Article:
Vancouver-Point Grey MLA David Eby wants to know whether or not advance information on a foreign-buyer tax was shared with a major player in the Vancouver real-estate industry.
The B.C. NDP housing critic was referring to condo marketer Bob Rennie, who had told the Globe and Mail he knew that an additional property transfer tax was coming ahead of the government’s announcement.
Rennie, who chairs the fundraising committee of the B.C. Liberal party headed by Premier Christy Clark, subsequently clarified in the same paper that he was only making an educated guess about a coming tax. He later issued a statement declaring he had no knowledge of the tax in advance.
Eby said that he has written Clark asking for an investigation.
“We’ve asked the premier to look into this assuming that she didn’t just tell him herself that this was happening,” Eby said in a news conference today (August 2).
He has raised a number of questions in his letter to the premier.
“Who told Mr. Rennie in advance of the public announcement?” Eby told reporters at his West Broadway office. “Why was he told, whether it was in relation to his capacity as chair of the fundraiser committee for the B.C. Liberal Party or a major donor? Why was he told?
“What possible benefit could there be in him having personal knowledge as someone uniquely positioned to profit from this information?” the NDP MLA continued. “And did he act on this information? Did he engage in real estate transactions based on this insider information? Or did he tell his clients about this information and encouraged them to act on it?”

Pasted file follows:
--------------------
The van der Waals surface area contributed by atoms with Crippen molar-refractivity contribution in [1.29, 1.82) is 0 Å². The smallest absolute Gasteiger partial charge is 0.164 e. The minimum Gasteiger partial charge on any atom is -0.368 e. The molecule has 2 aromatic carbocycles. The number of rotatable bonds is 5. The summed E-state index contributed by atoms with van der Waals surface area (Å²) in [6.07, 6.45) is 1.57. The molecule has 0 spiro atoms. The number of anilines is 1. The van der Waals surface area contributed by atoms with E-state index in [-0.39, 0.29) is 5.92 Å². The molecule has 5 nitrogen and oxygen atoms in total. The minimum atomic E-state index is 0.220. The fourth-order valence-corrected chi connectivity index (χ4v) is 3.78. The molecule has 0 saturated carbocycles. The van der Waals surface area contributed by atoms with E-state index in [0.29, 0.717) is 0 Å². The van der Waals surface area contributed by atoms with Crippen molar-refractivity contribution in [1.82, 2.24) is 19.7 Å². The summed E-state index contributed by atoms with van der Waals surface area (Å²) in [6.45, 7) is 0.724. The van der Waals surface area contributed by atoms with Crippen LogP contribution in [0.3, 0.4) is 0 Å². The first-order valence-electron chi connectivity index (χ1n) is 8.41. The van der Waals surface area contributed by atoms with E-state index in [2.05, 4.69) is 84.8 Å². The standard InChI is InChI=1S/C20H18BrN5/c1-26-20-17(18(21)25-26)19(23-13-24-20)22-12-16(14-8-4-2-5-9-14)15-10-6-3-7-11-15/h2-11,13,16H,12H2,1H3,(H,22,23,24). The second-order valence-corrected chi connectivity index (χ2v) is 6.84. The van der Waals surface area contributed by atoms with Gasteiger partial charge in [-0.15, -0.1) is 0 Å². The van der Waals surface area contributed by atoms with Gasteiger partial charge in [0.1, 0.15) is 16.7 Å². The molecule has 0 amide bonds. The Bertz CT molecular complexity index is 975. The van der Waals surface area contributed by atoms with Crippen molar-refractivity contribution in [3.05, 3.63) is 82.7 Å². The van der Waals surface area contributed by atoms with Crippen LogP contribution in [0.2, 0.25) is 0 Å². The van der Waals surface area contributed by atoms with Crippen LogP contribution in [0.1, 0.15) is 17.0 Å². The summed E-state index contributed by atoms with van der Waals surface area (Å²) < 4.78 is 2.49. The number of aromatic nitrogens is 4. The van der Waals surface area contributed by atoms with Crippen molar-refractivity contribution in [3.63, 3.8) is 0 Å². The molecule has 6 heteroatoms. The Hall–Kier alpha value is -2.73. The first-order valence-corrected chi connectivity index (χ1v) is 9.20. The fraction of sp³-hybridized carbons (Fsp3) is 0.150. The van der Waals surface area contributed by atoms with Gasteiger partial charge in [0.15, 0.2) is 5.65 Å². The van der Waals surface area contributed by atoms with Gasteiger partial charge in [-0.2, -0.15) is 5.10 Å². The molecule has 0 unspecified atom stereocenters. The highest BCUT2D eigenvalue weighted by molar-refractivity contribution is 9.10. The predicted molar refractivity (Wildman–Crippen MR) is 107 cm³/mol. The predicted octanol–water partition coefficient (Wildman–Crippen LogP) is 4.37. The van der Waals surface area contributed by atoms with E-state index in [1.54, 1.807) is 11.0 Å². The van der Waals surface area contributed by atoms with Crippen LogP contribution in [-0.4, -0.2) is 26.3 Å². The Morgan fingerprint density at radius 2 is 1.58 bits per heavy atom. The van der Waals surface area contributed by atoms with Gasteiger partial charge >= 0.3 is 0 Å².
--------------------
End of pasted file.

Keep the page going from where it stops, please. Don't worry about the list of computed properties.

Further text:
Eby also said that Finance Minister Mike de Jong should resign if it is proven later that Rennie received advance information about the tax.
“Parliamentary tradition in the British system of government is that the finance minister is personally responsible for leaks of tax information or budget information that comes out before the official announcement,” he said. “And so the tradition is that the finance minister has to resign. And so these are very serious consequences if in fact information was leaked to Mr. Rennie. Certainly for the finance minister, because this information is so sensitive, and because people can profit from using this information.”
On July 25, de Jong announced that the government will be collecting an additional 15 percent tax on home purchases by foreign buyers in Metro Vancouver.
In a media release, de Jong stated that the tax “will help manage foreign demand while new homes are built to meet local needs”.
Based on finance ministry figures, foreigners accounted for 9.7 percent of house transactions in the region during a five-week period, from June 10 to July 14 this year.
In his news conference, Eby recalled that Rich Coleman, who is the minister responsible for housing, told reporters at the legislative assembly on July 27 that he [Coleman] had several conversations with Rennie about the tax.
According to Eby, it was assumed at that time that those conversations took place after de Jong had made the announcement on July 25.
“Now we’re not so sure,” Eby said.